“Paper Hearts And Broken Arrows” is Rod Picott’s 14th album (give or take the fact he spent the lockdown’s writing personal ‘Best of’ records for people). I’ve reviewed a couple since I started doing this website. This one is the best so far.
I suspect that Picott, who can use words like few can, knows that too. Even the way he describes the songs here is astonishing: “I challenge anyone to explain the lightning that strikes when a new song is born. You catch a glimpse of the ghost, then chase it down until you’ve rendered your best sketch. Although the pandemic emptied out the wheelbarrow of my life as I knew it; I was simultaneously gifted with enormous amounts of time to dig in the dirt pile left behind.”
There is literally nothing I can say to top that. So all I can do as a mere mortal is to trawl through these 12 songs and attempt to tell you why they are so good.
And, in honesty, it comes down to three words: darkness, desolation and bleakness.
“….Arrows” exists in a place that is not catharsis, in a way that conventional singer songwriters do it, rather it explores the idea that this is your lot in life. It begins with the song “Lover”. Which luxuriates in a first line of “I’ve been without love for so long”. It also talks about “an ache in my bones” as if the weariness is incurable.
Indeed – and its hard to know with this type of record where the artist ends and the story begins – the songs here are bound together by a sense of struggle. “Revenuer” comes from a type of “Copperhead Road” ish ballpark, but middle aged women (my late mother included) are not line-dancing to this one, like she did with Steve Earle. HBO miniseries have less plot. Juan Soldazano’s guitar here is sensational, never mind the lyrics.
“Mona Lisa” is something that anyone lets say, of a certain age, might relate to. Fragile and vulnerable, it looks for love in realistic places, for sure. “You’re not the Mona Lisa…..you’re not a painting from a master” he intones (and its difficult to say Picott ‘sings’) in a way that only someone who had given up on fantasy might understand.
“Dirty T Shirt” is lust. Pure and simple. The guitar work is brilliant, so is the gentle chorus, but strip away the thing and the intent is clear. “Frankie Lee” is even better as it deals with the hopelessness of the character as he waits to be put to death. It’s the lack of remorse, the ‘what can I do?” air that strikes you. The acoustic playing is so well picked out – and its worth saying that it is a fact throughout that the music compliments the words so well.
“Sonny Liston” feels like the centrepiece of the album too. A truly harrowing quasi biopic of the heavyweight champ. “Nobody punched like Sonny Liston”, maybe. But no one had this life either. Guess where this record looks.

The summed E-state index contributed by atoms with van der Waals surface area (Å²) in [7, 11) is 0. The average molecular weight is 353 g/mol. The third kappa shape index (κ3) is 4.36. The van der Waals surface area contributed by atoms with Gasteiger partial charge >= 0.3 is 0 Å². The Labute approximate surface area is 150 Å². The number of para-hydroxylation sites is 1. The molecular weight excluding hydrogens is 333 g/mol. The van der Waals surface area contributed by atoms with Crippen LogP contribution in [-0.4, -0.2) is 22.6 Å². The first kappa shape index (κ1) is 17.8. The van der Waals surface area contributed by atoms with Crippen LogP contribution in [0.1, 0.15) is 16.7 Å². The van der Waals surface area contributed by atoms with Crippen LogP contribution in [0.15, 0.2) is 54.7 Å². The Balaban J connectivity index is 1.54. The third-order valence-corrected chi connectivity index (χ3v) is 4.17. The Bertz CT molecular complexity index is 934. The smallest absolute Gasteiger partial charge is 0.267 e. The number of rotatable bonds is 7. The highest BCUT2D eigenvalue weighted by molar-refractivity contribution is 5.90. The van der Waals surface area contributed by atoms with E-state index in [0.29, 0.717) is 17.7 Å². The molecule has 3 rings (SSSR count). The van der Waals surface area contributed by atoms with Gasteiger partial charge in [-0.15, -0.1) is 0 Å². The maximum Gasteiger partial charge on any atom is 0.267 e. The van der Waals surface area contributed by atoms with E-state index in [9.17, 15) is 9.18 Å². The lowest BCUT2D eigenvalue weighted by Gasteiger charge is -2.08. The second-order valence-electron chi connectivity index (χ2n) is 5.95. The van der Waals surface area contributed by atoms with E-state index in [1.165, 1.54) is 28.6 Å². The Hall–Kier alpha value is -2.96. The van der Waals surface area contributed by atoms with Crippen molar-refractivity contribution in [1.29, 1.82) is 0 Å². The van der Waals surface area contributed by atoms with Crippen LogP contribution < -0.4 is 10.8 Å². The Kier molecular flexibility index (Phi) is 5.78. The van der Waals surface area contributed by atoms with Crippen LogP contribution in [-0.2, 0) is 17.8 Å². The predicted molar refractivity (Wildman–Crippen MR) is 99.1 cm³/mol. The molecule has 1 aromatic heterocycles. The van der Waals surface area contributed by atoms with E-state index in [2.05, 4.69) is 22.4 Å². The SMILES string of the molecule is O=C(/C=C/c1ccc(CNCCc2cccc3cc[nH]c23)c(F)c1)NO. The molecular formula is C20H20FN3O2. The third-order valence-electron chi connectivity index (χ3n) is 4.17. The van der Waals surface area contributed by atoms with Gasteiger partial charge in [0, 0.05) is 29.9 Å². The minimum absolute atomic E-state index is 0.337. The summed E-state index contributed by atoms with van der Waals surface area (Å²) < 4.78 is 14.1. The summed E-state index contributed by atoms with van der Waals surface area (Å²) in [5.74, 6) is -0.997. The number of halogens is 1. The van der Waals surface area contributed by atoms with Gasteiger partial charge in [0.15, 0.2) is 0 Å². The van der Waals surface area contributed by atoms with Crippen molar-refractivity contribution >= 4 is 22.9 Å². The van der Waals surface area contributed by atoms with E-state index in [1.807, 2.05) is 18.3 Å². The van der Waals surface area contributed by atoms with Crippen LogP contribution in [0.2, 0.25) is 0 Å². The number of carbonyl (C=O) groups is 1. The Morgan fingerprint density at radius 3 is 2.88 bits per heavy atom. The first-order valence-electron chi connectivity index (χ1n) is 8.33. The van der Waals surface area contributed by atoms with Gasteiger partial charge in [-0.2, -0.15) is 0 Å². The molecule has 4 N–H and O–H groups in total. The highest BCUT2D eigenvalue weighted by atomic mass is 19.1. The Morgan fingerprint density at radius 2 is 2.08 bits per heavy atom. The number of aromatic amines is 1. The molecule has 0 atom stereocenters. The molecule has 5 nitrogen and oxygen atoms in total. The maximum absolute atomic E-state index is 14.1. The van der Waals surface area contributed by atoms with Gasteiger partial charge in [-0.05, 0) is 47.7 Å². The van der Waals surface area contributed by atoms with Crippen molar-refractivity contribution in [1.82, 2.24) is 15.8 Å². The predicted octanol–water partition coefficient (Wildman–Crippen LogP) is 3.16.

A longtime friend of Slaid Cleaves “Through The Dark” sees the pair resume their partnership, and this one is the most hopeful. You could see this on a Springsteen record, not something you could say about “Valentine’s Day” (perhaps on “Devil’s And Dust”?) but this is the sort of thing that blokes (and it is blokes) that scroll through their phones at 2am thinking of every woman they’ve ever known would be all over.
The harmonica drenched “Washington County” is arguably the best. A brilliant song about the people who have been left behind by trickle down economics and the neo-liberalism of Thatcher and Reagan. “Once a month we hit the foodbank” it says. “You can choose to move or just stay poor”. It should be played wherever capitalists congregate.
“Lost In The South” is underscored by some mighty lapsteel but the lyrics about the picket line are incredible: “Some poor bastard tried to break through. Got a haematoma and a private room” – and perhaps here, the undercurrent of struggle and violence is most to the fore.
There’s a light and airy feel to “Mark Of Your Father” as it looks backwards to go forward, before “Make Your Own Light” (another co-write with Cleaves) ends the thing on something of a positive note. The world is designed to conspire against us, it seems to say. But we have each other.
And perhaps, in the context of these songs, we have ourselves. Whatever struggles they are undergoing, either personal or collective, the characters here all have some hope left.
That seems to underscore “Paper Hearts And Broken Arrows”. A brilliant record, it feels like a labour of love for the artist, and one that has been well-rewarded in the results.